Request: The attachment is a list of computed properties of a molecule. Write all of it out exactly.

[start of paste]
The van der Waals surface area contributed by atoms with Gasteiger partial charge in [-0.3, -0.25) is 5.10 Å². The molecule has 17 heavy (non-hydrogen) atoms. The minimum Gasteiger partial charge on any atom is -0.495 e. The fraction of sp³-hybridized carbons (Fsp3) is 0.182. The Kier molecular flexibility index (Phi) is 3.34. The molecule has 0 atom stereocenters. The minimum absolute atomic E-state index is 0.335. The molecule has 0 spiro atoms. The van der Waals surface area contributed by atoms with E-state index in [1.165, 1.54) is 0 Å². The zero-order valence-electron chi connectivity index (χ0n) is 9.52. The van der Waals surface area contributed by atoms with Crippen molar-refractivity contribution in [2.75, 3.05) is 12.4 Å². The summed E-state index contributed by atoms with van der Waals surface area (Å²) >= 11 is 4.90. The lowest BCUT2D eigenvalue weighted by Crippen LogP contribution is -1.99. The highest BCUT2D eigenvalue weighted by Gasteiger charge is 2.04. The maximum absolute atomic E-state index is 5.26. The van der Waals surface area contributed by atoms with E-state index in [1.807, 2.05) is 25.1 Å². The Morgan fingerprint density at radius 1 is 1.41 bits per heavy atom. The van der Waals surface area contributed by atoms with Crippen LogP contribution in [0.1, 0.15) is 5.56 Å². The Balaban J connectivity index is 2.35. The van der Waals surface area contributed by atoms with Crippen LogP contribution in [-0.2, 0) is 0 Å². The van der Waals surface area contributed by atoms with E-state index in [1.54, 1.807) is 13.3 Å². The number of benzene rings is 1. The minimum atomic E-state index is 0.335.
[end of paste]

The van der Waals surface area contributed by atoms with Gasteiger partial charge in [-0.3, -0.25) is 5.10 Å². The molecule has 17 heavy (non-hydrogen) atoms. The minimum Gasteiger partial charge on any atom is -0.495 e. The fraction of sp³-hybridized carbons (Fsp3) is 0.182. The Kier molecular flexibility index (Phi) is 3.34. The molecule has 0 atom stereocenters. The minimum absolute atomic E-state index is 0.335. The molecule has 0 spiro atoms. The van der Waals surface area contributed by atoms with E-state index in [1.165, 1.54) is 0 Å². The zero-order valence-electron chi connectivity index (χ0n) is 9.52. The van der Waals surface area contributed by atoms with Crippen molar-refractivity contribution in [2.75, 3.05) is 12.4 Å². The summed E-state index contributed by atoms with van der Waals surface area (Å²) >= 11 is 4.90. The lowest BCUT2D eigenvalue weighted by Crippen LogP contribution is -1.99. The highest BCUT2D eigenvalue weighted by Gasteiger charge is 2.04. The maximum absolute atomic E-state index is 5.26. The van der Waals surface area contributed by atoms with E-state index in [1.807, 2.05) is 25.1 Å². The Morgan fingerprint density at radius 1 is 1.41 bits per heavy atom. The van der Waals surface area contributed by atoms with Crippen LogP contribution in [0.1, 0.15) is 5.56 Å². The Balaban J connectivity index is 2.35. The van der Waals surface area contributed by atoms with Crippen LogP contribution in [-0.2, 0) is 0 Å². The van der Waals surface area contributed by atoms with E-state index in [1.54, 1.807) is 13.3 Å². The number of benzene rings is 1. The minimum atomic E-state index is 0.335.